Eliminating the NAICS-code based system will bring more clarity to what types of critical technologies are impacted. However, it will be more important than ever for U.S. technology companies to evaluate and identify the export jurisdiction and classification for their products, particularly those considering foreign investment. Because of the broad reach of U.S. export control regulations, especially within the EAR, classifying products for export and understanding the implications of the nationality of the end-user and destination of the end-use will be a necessary part of any due diligence process for considering the impact of a potential foreign investor. The proposed rules do take into consideration certain license exceptions within the EAR that would limit mandatory filing requirements, again underscoring the importance of having a working knowledge of U.S. export control regulations in connection with any CFIUS analysis.
 
Export Control Reform and “Emerging” and “Foundational” Technologies
FIRRMA was passed simultaneously with the Export Control Reform Act of 2018 (ECRA), and both acts sought to reinforce and enhance U.S. export controls and investment restrictions to address national security concerns regarding U.S. critical technologies. ECRA required the Department of Commerce’s Bureau of Industry and Security (BIS) to identify and establish additional export controls for certain “emerging” and “foundational” technologies through an interagency determination process. Importantly, these emerging and foundational technologies will be included under the “critical technologies” definition that subject companies that produce such products to CFIUS’ jurisdiction when a covered foreign investment is involved.
BIS initially published certain proposed criteria for identifying “emerging” technologies in late 2018. On August 27, 2020, BIS published an advance notice of proposed rulemaking seeking public comment on how to identify, define, and describe “foundational technologies” essential to U.S. national security, highlighting the “security importance” of U.S. leadership in science, technology, engineering, and manufacturing. BIS is seeking industry input on how to define commodities and software that should fall under the “foundational” technology definition and warrant increased export controls, including items that are currently subject to control by BIS for military end use or military end user reasons, such as semiconductor manufacturing equipment and associated software tools, lasers, sensors, and underwater systems, as well as items that are being utilized in developing conventional weapons, enabling foreign intelligence collection activities, or weapons of mass destruction applications.
 
Conclusion
The implementation of FIRRMA and ECRA is part of a series of measures by the U.S. in recent years to protect U.S. national security and economic interests through a variety of statutory mechanisms. While many of the updated policies and prohibitions are China-focused, the integration of U.S. export control regulations and foreign investment restrictions is indicative of broader efforts by U.S. regulators to synthesize overlapping regulatory regimes in order to maximize their efficiency and efficacy.
Ultimately, U.S. technology companies contemplating foreign investment must understand how regulatory licensing regimes and export controls affect their products, as well whether or not such investment will potentially trigger the mandatory filing requirements of the CFIUS review process.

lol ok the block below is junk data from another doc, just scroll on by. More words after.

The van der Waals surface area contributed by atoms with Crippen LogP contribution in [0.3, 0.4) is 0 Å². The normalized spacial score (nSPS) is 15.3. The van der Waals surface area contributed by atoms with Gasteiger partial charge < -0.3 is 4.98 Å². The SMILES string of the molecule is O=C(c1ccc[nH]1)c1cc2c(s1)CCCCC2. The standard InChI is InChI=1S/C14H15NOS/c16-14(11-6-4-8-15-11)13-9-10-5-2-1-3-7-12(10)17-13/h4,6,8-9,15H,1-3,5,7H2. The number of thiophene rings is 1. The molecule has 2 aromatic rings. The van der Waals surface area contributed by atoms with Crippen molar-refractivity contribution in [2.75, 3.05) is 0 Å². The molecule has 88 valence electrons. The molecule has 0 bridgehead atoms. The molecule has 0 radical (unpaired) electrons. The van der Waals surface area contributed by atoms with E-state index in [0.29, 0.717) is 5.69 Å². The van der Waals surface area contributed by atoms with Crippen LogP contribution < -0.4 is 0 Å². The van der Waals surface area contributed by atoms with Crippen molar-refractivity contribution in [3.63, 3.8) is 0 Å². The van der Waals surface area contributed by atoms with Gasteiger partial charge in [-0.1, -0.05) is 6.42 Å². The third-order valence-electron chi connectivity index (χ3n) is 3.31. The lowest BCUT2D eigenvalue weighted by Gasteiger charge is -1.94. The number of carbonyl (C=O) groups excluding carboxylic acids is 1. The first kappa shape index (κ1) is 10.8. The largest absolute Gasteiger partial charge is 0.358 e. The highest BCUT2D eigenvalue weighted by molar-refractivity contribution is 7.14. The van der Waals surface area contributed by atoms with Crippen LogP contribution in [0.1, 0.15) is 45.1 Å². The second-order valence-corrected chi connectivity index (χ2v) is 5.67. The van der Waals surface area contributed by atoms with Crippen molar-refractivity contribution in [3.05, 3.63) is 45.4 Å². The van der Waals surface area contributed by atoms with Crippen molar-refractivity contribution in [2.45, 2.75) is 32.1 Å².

(Source: Squire, 20 Sep 2020)
 
* Principal Author: George N. Grammas, Esq., 1-202-626-6234, Squire
 
Pursuant to Executive Orders 13942 and 13943, the US Department of Commerce (Commerce) published regulations identifying prohibited transactions related to TikTok and WeChat by any person, or with respect to any property, subject to the jurisdiction of the United States. The final rules provided that as of midnight on Sunday, September 20, both apps will cease to be available for download in the US, and future patches and updates will not be available. The existing WeChat functionality in the US will start to degrade starting Monday, September 21. The TikTok application will begin to degrade on November 12 (unless a deal is reached with ByteDance to divest the US TikTok business before then). Although WeChat Pay is not currently available in the US, the current Commerce rule signals that no payments may be initiated in the US over WeChat today or in the future. The timeline for the implementation of the WeChat prohibitions is delayed because of a lawsuit filed by users in California. On September 19, 2020, the United States District Court in San Francisco issued an Order Granting Motion for Preliminary Injunction (the “Order”) concerning the WeChat Executive Order 13943. Ultimately, the Order “grants the plaintiffs’ motion for a nationwide injunction against the implementation of Executive Order 13943 (limited to the Secretary of Commerce’s Identification of Prohibited Transactions 1 through 6).” This Order effectively puts the WeChat prohibitions on hold for the time being. The timeline for implementation of the TikTok prohibitions also is delayed in part because of progress with Bytedance on the resolution of the Committee on Foreign Investment in the United States (CFIUS) case with Bytedance and the ultimate divesture or other acceptable mitigation of the US TikTok business. Commerce announced that in light of recent positive developments, Commerce will delay the prohibition of identified transactions pursuant to Executive Order 13942, related to the TikTok mobile application that would have been effective on Sunday, September 20, 2020, until midnight on Sunday, September 27, 2020. The exchange between or among TikTok and WeChat mobile application users of personal or business information using the TikTok or WeChat mobile applications, to include the transferring and receiving of funds over the WeChat application is not prohibited. Specifically, Commerce announced the following: As of September 20, 2020, for WeChat and September 27, 2020, for TikTok, the following transactions are prohibited: